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Video archive

STS-120 day 2 highlights

Flight Day 2 of Discovery's mission focused on heat shield inspections. This movie shows the day's highlights.


STS-120 day 1 highlights

The highlights from shuttle Discovery's launch day are packaged into this movie.


STS-118: Highlights

The STS-118 crew, including Barbara Morgan, narrates its mission highlights film and answers questions in this post-flight presentation.

 Full presentation
 Mission film

STS-120: Rollout to pad

Space shuttle Discovery rolls out of the Vehicle Assembly Building and travels to launch pad 39A for its STS-120 mission.


Dawn leaves Earth

NASA's Dawn space probe launches aboard a Delta 2-Heavy rocket from Cape Canaveral to explore two worlds in the asteroid belt.

 Full coverage

Dawn: Launch preview

These briefings preview the launch and science objectives of NASA's Dawn asteroid orbiter.

 Launch | Science

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Rosetta sets Steins in sights

Posted: August 5, 2008

ESA’s Rosetta spacecraft has begun its survey of asteroid (2867) Steins at a distance of 24 million kilometres, in preparation for a much closer encounter next month.

ESA's Rosetta spacecraft has asteroid (2867) Steins firmly in its sights as it prepares for a close-up view of its surface on September 5. Image: ESA.

"The orbit of Steins, with which Rosetta will rendezvous on 5 September, closing to a distance of 800 kilometres, is only known thanks to ground observations, but not yet with the accuracy we would like for the close fly-by," says Gerhard Schwehm, Rosetta Mission Manager. 

The aim of the current tracking program, therefore, is to determine the asteroid’s orbit with much greater accuracy than presently known, with the aim to reduce the current ‘error’ margin of 100 kilometres down to just 2 kilometres (in the direction perpendicular to the flight direction of the asteroid, to allow Rosetta the best possible approach.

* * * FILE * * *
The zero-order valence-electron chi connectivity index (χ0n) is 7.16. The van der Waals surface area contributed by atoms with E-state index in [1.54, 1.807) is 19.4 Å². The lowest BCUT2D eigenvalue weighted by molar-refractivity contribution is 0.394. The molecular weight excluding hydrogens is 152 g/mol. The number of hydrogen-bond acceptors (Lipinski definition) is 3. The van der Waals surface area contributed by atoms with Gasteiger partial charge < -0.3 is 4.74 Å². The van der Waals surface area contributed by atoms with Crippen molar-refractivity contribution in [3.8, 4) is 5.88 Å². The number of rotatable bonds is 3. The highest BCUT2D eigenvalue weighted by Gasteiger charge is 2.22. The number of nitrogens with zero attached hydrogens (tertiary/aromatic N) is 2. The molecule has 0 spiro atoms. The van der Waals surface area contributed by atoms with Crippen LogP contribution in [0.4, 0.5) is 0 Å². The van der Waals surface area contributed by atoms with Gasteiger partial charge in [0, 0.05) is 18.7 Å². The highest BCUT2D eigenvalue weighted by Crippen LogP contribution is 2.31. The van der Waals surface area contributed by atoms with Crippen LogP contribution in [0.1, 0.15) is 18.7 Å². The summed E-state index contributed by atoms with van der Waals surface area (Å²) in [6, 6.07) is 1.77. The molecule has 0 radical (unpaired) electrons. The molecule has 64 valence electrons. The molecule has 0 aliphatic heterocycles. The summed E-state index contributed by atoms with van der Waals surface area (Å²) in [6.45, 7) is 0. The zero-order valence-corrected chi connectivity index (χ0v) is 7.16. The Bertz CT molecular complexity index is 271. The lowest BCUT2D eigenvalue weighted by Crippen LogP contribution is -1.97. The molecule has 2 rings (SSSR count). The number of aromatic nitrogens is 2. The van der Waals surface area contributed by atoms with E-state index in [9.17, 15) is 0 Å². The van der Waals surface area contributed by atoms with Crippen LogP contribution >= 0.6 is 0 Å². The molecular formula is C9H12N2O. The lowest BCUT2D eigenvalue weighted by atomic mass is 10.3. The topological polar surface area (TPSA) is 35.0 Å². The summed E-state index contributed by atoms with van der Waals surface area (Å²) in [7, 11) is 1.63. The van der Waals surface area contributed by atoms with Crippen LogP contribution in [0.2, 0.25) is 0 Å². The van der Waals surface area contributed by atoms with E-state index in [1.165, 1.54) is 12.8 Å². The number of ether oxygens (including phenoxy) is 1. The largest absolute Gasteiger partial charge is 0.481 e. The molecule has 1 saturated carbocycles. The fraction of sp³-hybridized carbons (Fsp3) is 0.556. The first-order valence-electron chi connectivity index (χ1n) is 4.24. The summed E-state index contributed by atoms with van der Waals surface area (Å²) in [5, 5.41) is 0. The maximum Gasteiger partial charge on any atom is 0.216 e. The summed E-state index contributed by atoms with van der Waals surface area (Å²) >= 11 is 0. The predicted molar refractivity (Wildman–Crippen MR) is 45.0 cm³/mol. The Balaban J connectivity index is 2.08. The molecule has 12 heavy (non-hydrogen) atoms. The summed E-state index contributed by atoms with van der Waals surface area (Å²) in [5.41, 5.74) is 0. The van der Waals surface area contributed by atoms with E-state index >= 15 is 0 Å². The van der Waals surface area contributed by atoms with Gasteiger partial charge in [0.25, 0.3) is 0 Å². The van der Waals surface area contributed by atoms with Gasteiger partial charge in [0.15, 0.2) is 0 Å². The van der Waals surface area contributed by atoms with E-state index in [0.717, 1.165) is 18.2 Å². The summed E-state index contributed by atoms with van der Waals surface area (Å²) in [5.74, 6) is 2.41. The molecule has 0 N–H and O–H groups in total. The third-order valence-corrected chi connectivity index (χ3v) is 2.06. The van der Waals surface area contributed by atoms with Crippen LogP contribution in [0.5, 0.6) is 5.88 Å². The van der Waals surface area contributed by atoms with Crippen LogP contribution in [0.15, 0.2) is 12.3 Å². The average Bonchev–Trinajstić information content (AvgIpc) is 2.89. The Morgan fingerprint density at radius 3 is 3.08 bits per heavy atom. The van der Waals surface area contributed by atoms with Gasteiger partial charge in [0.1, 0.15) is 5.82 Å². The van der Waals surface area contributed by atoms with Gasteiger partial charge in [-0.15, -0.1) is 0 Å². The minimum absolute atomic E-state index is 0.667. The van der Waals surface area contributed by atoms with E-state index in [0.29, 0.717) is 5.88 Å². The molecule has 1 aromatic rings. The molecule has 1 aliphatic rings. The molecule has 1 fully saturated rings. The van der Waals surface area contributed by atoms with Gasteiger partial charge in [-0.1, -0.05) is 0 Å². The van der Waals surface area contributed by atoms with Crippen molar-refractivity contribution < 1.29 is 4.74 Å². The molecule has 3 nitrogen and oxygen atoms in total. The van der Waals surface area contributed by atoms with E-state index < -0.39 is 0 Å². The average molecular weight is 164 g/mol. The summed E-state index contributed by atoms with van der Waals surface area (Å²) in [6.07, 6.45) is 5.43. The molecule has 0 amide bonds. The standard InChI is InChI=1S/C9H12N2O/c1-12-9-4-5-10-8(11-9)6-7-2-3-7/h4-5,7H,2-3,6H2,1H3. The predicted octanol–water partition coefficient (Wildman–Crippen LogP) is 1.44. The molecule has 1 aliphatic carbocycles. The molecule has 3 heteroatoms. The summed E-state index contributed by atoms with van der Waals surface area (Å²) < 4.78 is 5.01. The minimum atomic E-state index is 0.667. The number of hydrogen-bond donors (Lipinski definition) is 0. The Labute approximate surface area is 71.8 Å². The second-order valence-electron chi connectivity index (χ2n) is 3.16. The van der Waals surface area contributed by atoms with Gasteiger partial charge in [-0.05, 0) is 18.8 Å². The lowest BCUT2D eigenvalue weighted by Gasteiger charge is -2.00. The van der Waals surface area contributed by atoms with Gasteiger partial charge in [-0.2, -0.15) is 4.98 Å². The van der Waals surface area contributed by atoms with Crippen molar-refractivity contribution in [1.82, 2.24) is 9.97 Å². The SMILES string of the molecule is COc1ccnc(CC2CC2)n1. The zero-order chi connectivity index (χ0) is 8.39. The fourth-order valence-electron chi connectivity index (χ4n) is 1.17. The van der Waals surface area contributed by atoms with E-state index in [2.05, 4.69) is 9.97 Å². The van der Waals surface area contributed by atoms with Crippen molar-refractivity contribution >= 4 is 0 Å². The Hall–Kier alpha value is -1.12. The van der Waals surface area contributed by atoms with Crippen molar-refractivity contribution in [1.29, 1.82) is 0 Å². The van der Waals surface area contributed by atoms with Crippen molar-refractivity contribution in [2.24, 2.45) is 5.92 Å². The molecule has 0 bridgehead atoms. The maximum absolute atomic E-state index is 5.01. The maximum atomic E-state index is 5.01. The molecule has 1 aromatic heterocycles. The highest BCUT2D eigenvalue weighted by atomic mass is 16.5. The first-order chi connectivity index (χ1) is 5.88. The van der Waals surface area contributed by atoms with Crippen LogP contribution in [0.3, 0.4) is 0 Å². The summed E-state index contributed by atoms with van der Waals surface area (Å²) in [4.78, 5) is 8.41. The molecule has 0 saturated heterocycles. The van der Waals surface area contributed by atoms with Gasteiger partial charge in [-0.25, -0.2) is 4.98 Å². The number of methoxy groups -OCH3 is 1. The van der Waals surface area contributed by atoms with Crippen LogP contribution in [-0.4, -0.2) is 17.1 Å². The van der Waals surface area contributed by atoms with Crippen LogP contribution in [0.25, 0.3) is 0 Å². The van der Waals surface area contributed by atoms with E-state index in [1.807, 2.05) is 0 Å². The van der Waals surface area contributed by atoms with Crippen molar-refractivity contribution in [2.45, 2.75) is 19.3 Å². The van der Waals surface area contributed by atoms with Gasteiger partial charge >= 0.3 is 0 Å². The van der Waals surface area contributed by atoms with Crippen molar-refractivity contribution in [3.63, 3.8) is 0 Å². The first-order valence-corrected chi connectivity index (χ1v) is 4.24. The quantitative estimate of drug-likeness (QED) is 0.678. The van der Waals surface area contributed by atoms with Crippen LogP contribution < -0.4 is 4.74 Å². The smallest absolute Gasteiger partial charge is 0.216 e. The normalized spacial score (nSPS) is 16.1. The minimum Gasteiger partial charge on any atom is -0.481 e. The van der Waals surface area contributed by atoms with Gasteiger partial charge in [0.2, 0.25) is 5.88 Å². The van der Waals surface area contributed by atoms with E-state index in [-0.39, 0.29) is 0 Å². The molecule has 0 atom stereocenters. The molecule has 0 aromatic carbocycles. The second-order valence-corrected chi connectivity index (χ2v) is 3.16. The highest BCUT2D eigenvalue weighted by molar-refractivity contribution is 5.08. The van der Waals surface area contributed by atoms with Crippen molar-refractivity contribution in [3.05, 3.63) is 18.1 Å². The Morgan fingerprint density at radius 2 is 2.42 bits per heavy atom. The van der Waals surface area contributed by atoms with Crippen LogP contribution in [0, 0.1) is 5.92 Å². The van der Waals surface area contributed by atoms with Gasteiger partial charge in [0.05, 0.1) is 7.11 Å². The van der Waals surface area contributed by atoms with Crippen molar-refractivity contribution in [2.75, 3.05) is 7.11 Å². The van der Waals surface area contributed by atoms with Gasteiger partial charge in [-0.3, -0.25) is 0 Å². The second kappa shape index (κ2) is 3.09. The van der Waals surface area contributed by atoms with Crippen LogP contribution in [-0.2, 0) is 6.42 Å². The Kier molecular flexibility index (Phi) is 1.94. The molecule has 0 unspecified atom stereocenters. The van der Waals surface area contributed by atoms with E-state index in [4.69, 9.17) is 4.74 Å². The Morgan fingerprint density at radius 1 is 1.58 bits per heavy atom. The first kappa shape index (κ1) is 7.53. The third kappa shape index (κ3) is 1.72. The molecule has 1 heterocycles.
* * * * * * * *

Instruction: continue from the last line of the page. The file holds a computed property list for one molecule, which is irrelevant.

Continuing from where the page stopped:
"As Rosetta's distance from Steins decreases, the precision of the measurements for Steins' orbit will increase even further, allowing us the best possible trajectory corrections later on before closest approach, especially in early September," says Sylvain Lodiot, one of the Rosetta Flight Control Team members.

Rosetta’s navigation cameras and the Optical, Spectroscopic, and Infrared Remote Imaging System (OSIRIS) will be used to track Stein, but for the next three weeks only OSIRIS will be able to spot the asteroid, appearing simply as a dot in the sky. During this time Rosetta will image Steins twice a week, and from 25 August it will take images daily until 4 September, at which point the orbital information gathered will be used to adjust Rosetta’s orbit for the 5 September flyby.

The OSIRIS instrument will keep track of brightness variations as Steins rotates. This light curve shows a variation of about 23 percent from maximum to minimum brightness, measured over one day. Image: Stefano Mottola (DLR), OSIRIS team.

This is the first time in the Rosetta mission that the OSIRIS instrument is being used for tracking purposes, but it will also perform its more familiar task of obtaining light curves to learn about how Stein’s brightness varies with time, providing vital information about its shape and rotation characteristics.

The current optical and navigation campaign follows a month-long check-up of Rosetta’s scientific instrumentation (read our report Rosetta wakes from hibernation for asteroid flyby), verifying the spacecraft’s readiness for the up-coming close encounter.